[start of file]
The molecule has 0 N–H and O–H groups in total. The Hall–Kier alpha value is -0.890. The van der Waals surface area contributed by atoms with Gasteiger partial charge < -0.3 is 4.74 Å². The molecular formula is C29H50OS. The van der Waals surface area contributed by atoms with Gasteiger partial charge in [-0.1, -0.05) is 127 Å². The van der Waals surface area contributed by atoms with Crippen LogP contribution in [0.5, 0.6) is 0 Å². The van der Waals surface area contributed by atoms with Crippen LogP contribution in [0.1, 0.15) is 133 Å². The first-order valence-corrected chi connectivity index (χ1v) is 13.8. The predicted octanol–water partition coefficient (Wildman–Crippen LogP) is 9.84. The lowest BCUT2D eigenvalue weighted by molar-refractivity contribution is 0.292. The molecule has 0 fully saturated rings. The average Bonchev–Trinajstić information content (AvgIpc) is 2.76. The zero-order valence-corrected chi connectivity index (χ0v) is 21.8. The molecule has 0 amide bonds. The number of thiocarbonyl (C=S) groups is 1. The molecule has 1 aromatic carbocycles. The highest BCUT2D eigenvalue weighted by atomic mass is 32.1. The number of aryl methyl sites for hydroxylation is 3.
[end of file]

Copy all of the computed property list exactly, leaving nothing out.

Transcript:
The molecule has 0 N–H and O–H groups in total. The Hall–Kier alpha value is -0.890. The van der Waals surface area contributed by atoms with Gasteiger partial charge < -0.3 is 4.74 Å². The molecular formula is C29H50OS. The van der Waals surface area contributed by atoms with Gasteiger partial charge in [-0.1, -0.05) is 127 Å². The van der Waals surface area contributed by atoms with Crippen LogP contribution in [0.5, 0.6) is 0 Å². The van der Waals surface area contributed by atoms with Crippen LogP contribution in [0.1, 0.15) is 133 Å². The first-order valence-corrected chi connectivity index (χ1v) is 13.8. The predicted octanol–water partition coefficient (Wildman–Crippen LogP) is 9.84. The lowest BCUT2D eigenvalue weighted by molar-refractivity contribution is 0.292. The molecule has 0 fully saturated rings. The average Bonchev–Trinajstić information content (AvgIpc) is 2.76. The zero-order valence-corrected chi connectivity index (χ0v) is 21.8. The molecule has 0 amide bonds. The number of thiocarbonyl (C=S) groups is 1. The molecule has 1 aromatic carbocycles. The highest BCUT2D eigenvalue weighted by atomic mass is 32.1. The number of aryl methyl sites for hydroxylation is 3.